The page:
Methylmalonic acidemia is treatable by lifetime dietary restriction of the amino acids isoleucine, valine, methionine, and threonine and by aggressive intervention during metabolic crises. Dietary therapy must be managed by a nutritionist to prevent malnutrition. Some cases are responsive to pharmacologic doses of vitamin B12. Vitamin B12 treatment does not eliminate the need for dietary intervention, but it reduces the degree of restriction. Some affected individuals have been treated by liver transplant or combined liver/kidney transplant. Determining the underlying molecular cause of methylmalonic acidemia is of great importance because the severity of the mutation (e.g., MUT- vs. MUT0) and vitamin B12-responsiveness can help determine treatment and predict clinical severity.
For patients with isolated methylmalonic acidemia, approximately 97% will have two pathogenic variants in one of four genes tested in this panel. MUT is the most commonly mutated gene in isolated methylmalonic acidemia patients (60%), followed by MMAA (25%), MMAB (12%), and MMADHC (rare).
MMACHC is the most common cause of combined methylmalonic acidemia and homocystinuria and is therefore included in this panel as a differential.
Methylmalonic acidemia is inherited in an autosomal recessive manner.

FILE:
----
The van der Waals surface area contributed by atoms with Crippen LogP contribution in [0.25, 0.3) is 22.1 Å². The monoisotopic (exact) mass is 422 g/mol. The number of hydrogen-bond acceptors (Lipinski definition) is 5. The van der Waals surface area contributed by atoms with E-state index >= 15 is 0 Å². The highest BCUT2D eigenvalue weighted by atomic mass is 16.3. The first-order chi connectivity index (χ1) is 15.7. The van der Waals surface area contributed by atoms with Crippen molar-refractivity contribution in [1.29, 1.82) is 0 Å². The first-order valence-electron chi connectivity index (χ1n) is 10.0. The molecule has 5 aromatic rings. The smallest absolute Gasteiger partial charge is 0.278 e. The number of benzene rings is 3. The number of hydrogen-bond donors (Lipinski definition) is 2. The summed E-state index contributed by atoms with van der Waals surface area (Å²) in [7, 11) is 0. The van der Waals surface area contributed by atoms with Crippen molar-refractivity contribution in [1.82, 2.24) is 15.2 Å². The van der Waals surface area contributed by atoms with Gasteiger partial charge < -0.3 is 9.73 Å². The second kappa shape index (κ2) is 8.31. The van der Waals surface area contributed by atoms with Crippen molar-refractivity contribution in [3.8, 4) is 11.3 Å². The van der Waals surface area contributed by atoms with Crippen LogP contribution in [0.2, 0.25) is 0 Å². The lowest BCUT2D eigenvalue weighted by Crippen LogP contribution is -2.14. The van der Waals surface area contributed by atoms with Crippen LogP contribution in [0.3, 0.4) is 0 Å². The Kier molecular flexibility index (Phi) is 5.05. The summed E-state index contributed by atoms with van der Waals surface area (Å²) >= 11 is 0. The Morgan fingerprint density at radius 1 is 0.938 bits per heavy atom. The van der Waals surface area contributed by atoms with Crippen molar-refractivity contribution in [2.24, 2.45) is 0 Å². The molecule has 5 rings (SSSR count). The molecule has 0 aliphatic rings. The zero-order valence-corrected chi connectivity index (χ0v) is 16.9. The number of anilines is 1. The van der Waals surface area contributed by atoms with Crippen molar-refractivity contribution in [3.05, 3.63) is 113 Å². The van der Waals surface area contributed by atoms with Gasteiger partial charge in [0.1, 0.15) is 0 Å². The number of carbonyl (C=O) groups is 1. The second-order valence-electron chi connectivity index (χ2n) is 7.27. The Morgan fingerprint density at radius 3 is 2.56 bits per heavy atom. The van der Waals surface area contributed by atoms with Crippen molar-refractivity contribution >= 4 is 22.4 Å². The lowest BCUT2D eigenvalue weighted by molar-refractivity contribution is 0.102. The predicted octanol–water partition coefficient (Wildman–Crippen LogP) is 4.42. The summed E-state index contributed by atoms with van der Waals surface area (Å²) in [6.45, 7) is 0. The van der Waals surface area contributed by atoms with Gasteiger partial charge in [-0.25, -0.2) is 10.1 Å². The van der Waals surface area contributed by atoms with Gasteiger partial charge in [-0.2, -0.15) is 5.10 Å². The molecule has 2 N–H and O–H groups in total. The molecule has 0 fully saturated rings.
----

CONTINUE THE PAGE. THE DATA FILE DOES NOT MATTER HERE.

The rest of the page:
The general prevalence for isolated methylmalonic acidemia is unknown, but it is estimated at 1 in 60,000 and may be as high as 1 in 11,000 in certain ethnic populations in the U.S.. The birth incidence in several subpopulations has been estimated as follows:
For considerations for testing please refer to:
For management guidelines please refer to:
Invitae is a College of American Pathologists (CAP)-accredited and Clinical Laboratory Improvement Amendments (CLIA)-certified clinical diagnostic laboratory performing full-gene sequencing and deletion/duplication analysis using next-generation sequencing technology (NGS).
Our sequence analysis covers clinically important regions of each gene, including coding exons, +/- 10 base pairs of adjacent intronic sequence, and select noncoding variants. Our assay provides a Q30 quality-adjusted mean coverage depth of 350x (50x minimum, or supplemented with additional analysis). Variants classified as pathogenic or likely pathogenic are confirmed with orthogonal methods, except individual variants that have high quality scores and previously validated in at least ten unrelated samples.
Our analysis detects most intragenic deletions and duplications at single exon resolution. However, in rare situations, single-exon copy number events may not be analyzed due to inherent sequence properties or isolated reduction in data quality. If you are requesting the detection of a specific single-exon copy number variation, please contact Client Services before placing your order.
|Gene||Transcript reference||Sequencing analysis||Deletion/Duplication analysis|